Home and regional biases and border effects in Armington type models
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Home and regional biases and border effects in Armington type models

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Published by National Bureau of Economic Research in Cambridge, Mass .
Written in English

Subjects:

  • International trade -- Econometric models,
  • Commerce -- Econometric models,
  • Boundaries -- Economic aspects

Book details:

Edition Notes

StatementJohn Whalley, Xian Xin.
SeriesNBER working paper series -- no. 12439., Working paper series (National Bureau of Economic Research) -- working paper no. 12439.
ContributionsXin, Xian., National Bureau of Economic Research.
The Physical Object
Pagination34 p. :
Number of Pages34
ID Numbers
Open LibraryOL17630961M
OCLC/WorldCa70962991

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Get this from a library! Home and regional biases and border effects in Armington type models. [John Whalley; Xian Xin; National Bureau of Economic Research.] -- We discuss biases in preferences and their trade effects in terms of impacts on non-neutral trade flows motivated by recent literature on both home bias and the border effect. Downloadable! We discuss biases in preferences and their trade effects in terms of impacts on non-neutral trade flows motivated by recent literature on both home bias and the border effect. These terms take on multiple definitions in the literature and are often used interchangeably even though they differ. The border effect refers to a higher proclivity to trade behind rather than across. Downloadable (with restrictions)! We discuss biases in preferences and their trade effects in terms of impacts on non-neutral trade flows motivated by recent literature on both home bias and the border effect. These terms take on multiple definitions in the literature and are often used interchangeably even though they differ. The border effect refers to a higher proclivity to trade behind. Home and regional biases and border effects in Armington type models Article in Economic Modelling 26(2) August with 28 Reads How we measure 'reads'.

Home and regional biases and border effects in Armington type models Sometimes the reduced form of the gravity model used is asserted to reflect an Armington type model. For the border effect to occur as a model outcome, a structural model with at least 2 home regions and 1 country abroad is needed. we offer a characterization of. BibTeX @MISC{Whalley06tothe, author = {John Whalley and Xian Xin and Y Wigle and Edgar Cudmore and Yongfu Chen For Their and John Whalley and Xian Xin}, title = {to the source. Home and Regional Biases and Border Effects in Armington Type Models}, year = {}}. This paper examines the home bias in regional trade and the integration of the internal market in China using inter‐provincial value‐added tax statistics. The administrative border between regions is an important trade barrier that results in home bias. Using a border effect model, we find evidence of home bias in provincial trade and. THE CONCEPT OF BORDER EFFECTS 6 Existing Explanations and Empirical Findings 6! National border studies 8 Sub-national border studies 10 Border Effects in a Unitary Nation 12 Scenario 1. Border effects on cultural phenomena 14 Scenario 2. Border effects on political engagement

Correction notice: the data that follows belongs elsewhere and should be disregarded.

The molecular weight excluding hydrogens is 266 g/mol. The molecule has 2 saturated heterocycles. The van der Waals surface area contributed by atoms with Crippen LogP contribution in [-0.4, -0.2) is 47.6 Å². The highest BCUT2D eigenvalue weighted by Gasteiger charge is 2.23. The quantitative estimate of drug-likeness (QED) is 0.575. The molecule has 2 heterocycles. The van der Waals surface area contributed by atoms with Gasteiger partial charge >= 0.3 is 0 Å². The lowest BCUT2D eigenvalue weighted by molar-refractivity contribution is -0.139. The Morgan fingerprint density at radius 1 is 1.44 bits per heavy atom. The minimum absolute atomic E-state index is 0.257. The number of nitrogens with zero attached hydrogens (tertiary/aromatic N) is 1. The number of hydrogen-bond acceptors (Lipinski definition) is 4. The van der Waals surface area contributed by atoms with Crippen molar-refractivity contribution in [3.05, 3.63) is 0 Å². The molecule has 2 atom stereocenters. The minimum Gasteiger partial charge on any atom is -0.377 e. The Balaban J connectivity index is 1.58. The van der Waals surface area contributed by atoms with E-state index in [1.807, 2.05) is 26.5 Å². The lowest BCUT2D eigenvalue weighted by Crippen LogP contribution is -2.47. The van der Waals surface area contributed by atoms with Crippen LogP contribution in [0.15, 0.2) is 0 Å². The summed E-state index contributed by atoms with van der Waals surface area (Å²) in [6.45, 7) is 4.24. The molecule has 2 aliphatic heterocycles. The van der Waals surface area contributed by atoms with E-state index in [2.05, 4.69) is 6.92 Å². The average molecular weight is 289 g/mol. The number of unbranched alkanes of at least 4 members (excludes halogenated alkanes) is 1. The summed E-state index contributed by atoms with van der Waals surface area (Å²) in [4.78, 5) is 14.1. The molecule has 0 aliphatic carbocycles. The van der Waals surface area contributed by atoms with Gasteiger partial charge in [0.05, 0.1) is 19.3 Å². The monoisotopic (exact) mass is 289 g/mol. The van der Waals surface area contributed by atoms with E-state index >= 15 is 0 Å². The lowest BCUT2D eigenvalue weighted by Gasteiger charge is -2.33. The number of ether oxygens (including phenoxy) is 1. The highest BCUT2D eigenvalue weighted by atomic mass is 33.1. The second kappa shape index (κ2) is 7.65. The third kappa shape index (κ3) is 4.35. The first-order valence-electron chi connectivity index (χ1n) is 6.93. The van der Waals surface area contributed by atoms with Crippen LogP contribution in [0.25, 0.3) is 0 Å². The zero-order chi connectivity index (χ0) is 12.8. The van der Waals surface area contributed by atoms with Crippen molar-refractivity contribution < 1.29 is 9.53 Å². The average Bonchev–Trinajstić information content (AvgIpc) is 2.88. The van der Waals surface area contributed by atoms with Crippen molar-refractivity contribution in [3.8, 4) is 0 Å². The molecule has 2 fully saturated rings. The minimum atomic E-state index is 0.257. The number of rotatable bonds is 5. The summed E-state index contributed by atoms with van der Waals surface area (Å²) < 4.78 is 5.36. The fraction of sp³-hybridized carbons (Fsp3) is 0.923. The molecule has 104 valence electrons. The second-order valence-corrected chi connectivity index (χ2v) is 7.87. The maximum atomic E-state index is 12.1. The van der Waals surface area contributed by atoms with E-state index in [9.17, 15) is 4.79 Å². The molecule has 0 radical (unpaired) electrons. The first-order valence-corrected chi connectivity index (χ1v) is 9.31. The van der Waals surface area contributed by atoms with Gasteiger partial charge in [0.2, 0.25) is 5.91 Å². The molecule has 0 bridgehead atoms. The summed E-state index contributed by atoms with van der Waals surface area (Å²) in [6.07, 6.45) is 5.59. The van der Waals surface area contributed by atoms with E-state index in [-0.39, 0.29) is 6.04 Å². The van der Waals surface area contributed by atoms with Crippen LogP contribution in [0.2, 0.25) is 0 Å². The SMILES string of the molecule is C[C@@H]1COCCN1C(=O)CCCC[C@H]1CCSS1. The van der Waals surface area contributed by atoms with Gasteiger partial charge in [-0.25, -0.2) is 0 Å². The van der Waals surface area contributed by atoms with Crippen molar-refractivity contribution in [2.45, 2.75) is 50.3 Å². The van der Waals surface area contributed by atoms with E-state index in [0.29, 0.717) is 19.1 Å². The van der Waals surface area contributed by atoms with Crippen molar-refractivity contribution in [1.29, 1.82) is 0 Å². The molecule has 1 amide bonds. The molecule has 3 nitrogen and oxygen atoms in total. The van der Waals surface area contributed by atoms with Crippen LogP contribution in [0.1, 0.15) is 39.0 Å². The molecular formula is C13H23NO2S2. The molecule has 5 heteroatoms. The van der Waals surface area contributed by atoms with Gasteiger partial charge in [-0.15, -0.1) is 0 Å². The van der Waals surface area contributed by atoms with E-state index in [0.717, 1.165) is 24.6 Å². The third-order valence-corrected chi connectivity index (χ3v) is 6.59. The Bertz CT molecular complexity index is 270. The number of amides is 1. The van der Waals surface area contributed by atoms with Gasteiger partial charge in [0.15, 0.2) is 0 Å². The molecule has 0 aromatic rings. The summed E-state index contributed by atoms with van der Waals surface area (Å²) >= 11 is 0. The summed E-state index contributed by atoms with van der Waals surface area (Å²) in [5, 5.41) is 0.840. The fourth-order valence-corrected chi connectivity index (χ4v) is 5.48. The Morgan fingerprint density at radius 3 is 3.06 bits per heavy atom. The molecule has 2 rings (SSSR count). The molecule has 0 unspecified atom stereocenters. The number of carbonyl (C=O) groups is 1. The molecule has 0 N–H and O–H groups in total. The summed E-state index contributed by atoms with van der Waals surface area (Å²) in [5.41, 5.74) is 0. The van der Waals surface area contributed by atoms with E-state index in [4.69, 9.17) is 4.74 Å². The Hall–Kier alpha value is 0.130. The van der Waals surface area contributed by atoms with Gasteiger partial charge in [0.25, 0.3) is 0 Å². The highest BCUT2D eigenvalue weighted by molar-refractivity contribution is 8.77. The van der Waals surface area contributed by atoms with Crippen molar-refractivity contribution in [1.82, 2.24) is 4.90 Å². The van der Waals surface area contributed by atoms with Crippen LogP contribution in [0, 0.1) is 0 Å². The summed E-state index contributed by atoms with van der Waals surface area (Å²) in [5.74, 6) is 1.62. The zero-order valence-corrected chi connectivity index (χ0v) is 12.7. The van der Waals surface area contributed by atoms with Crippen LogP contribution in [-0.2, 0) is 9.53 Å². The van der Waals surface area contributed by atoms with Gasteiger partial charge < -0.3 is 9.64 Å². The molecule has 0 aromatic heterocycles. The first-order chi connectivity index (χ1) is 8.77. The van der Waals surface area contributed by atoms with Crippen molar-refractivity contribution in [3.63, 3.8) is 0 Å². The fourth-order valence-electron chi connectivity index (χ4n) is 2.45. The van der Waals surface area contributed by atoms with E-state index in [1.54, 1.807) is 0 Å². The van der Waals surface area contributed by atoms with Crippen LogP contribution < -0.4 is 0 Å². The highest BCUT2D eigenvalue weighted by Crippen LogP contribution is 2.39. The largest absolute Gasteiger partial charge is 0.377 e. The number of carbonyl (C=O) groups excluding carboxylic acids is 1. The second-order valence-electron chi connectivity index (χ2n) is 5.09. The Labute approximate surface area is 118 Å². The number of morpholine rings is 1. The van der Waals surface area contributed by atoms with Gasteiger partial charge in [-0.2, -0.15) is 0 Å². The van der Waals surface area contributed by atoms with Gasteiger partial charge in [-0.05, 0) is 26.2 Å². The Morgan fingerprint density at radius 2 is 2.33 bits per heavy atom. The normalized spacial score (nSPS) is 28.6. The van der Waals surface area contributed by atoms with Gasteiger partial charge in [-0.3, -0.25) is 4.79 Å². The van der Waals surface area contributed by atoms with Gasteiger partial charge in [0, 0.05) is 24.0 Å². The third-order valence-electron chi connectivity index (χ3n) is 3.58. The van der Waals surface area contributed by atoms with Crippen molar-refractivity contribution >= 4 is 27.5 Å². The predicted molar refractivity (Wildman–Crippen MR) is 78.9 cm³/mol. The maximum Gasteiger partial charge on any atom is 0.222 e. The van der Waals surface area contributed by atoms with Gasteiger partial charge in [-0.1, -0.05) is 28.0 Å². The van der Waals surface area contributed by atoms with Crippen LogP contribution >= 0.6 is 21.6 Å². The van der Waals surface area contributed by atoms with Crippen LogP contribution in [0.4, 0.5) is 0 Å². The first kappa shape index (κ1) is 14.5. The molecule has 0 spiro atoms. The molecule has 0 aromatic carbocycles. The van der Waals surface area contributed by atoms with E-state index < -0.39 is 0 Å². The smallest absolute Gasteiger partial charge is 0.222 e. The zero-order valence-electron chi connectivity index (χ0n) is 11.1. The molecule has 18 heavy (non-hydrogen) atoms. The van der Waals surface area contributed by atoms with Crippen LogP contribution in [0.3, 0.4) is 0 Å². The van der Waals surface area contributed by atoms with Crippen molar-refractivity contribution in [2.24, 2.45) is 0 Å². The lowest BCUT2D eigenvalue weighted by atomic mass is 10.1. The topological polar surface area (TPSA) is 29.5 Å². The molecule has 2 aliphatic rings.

Home and regional biases and border effects in Armington type models Economic Modelling, , 26, (2), View citations (7) See also Working Paper () Introduction to the Symposium on Poverty and Inequality in China CESifo Economic Studies, , 55, (), This article estimates the degree of home bias for U.S. imported food products using an Armington model (Armington, ), and then assesses some of its determinants.   1. Introduction and background. The surprisingly high Canada–U.S. border effect of estimated by McCallum () using a gravity model has been a source of puzzlement ever since the result implied that the Canada–U.S. border still has substantial trade reducing effects even though these two countries share more similarities than almost any other pair of countries in the world. countries in a given pair belong to the same regional group and 0 other-wise. The estimated coefficient will then tell us how much of the trade within each region can be attributed to a special regional effect. Again, the decision to form a free trade area (FTA) is correlated with geographical proximity.